In response, Joseph Oddo, Martori Farms’ human resource director, told the Guardian that the company is no longer using inmates because prisons are not always able to provide workers on call the way they need. Oddo also said that workers were provided enough water, but the prisoners didn’t sip it slowly enough.

In a press release on Walmart’s site, Ron McCormick, vice-president for produce, said, “our relationship with Martori Farms is an excellent example of the kind of collaboration we strive for with our suppliers.”



ICYMI: The real welfare queens aren’t single mothers, poverty is making people…sick? (NO KIDDING!), gender equality is a myth & a bunch more.

Yuppies Watching Documentaries– The gist of it: these people watched A Place at the Table and were motivated to help so they founded Groceryships, an organization that gets groceries to people who need them.

How a Chicago Mom Liberated a Foreclosed Home and Got Her Four Kids Off the Streets -“Evicted from her childhood home when Cabrini Green public housing was demolished, Martha Biggs was evicted again from rental apartments that were in foreclosure. Over years of homelessness—moving around, staying in shelters, with relatives, and in her van—Biggs raised four children, sent them to school, worked to support them, and struggled to keep her family together.”
It’s a long read but a good one.

Single Mothers Are Not America’s Real Welfare Queens-“The attacks on single mothers are about peddling a paranoid fantasy to conservative audiences in order to keep them from thinking in any depth about the role that taxation and spending play in our nation’s economic wellbeing. As long as Fox News audiences are sitting around boiling with anger at imaginary women who supposedly rejected the traditional role of a housewife to be a sexually rebellious single mother living on the government dime, they aren’t thinking about how devastating to this country it really would be if we started slashing social spending so that our already outrageously wealthy elites could be even wealthier.”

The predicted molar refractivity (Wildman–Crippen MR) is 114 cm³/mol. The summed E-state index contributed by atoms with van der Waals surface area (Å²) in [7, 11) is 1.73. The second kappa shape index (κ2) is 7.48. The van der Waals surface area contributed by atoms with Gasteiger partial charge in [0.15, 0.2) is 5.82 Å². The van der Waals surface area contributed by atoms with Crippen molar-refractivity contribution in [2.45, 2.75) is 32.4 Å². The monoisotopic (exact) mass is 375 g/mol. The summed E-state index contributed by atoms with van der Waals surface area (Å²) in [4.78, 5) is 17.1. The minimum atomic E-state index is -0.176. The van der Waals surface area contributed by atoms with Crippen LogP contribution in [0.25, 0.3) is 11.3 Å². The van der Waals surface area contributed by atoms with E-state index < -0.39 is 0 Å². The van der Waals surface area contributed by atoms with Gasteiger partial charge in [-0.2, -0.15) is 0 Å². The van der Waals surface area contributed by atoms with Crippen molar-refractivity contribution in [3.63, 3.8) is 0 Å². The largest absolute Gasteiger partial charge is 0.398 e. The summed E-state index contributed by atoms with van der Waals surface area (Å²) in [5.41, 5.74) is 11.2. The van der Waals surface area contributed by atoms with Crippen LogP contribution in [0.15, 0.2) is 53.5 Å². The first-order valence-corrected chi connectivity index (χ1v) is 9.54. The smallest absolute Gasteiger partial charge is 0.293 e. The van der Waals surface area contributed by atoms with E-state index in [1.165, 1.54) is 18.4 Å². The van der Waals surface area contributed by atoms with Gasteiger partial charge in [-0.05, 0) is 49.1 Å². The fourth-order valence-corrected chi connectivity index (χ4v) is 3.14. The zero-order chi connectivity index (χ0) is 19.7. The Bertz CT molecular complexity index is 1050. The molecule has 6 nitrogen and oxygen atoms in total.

1 in 3 women are living in poverty or on the brink of it.
From The Shriver Report

1 in 5.
That’s stupid.
Snagged this from  Bernie Sanders

The original, “They got money for wars but they can’t feed the poor.”

Poverty Is Literally Making People Sick Because They Can’t Afford Food -Doctors say that poverty is making poor people sick.
Exactly what poor people have tried telling everyone for ages.

Gender Equality Is a Myth By Beyoncé Knowles-Carter – Beyoncé Knowles-Carter wrote about equality in the workforce.
Thus, my fandom deepens. I’ve been reading all the essays in The Shriver Report though…all great words.

What Are You Doing To A Man When You Call Him A Good Provider? -The Man Box and how it fits into economic gender roles is always worth thinking about.

I can’t imagine how supporters of all those shenanigans can justify the outcome.
via Zombie Capitalism

“Why don’t they just get a job like the rest of us?” -Breaking down what unemployment looks like for people living in poverty.

Unpromising Promise Zones -“When it comes to reducing overall poverty, the solution is really very simple. You need to produce enough stuff and you need to make sure it is distributed a certain way. Countries that produce very little stuff will make larger strides on poverty by producing more of it. Countries that produce a lot of stuff will make larger strides on poverty by making sure the stuff is distributed effectively. The U.S. produces a lot of stuff.

So when you look at this list, the question to ask yourself is how will each item change the overall distribution of income in society?”

Why Getting A Job Doesn’t Mean Getting Out Of Poverty-Nope, it doesn’t.

In Appalachia, Poverty Is In The Eye Of The Beholder-“I just ask when you portray us, please don’t portray us as ignorant hill folk, I guess,” Harless said. “Because we are educated. We’re poor, but we’re educated, and everyone’s pretty proud. It’s not a desolate place where no hope can be found.”

Economist Statement on the Federal Minimum Wage– Economists explain why raising minimum wage is a no-brainer.

Colbert nailing hypocrisy of the Christians who want a Christian nation but don’t give a fig about what Jesus said to do. Via Cognitive Dissonance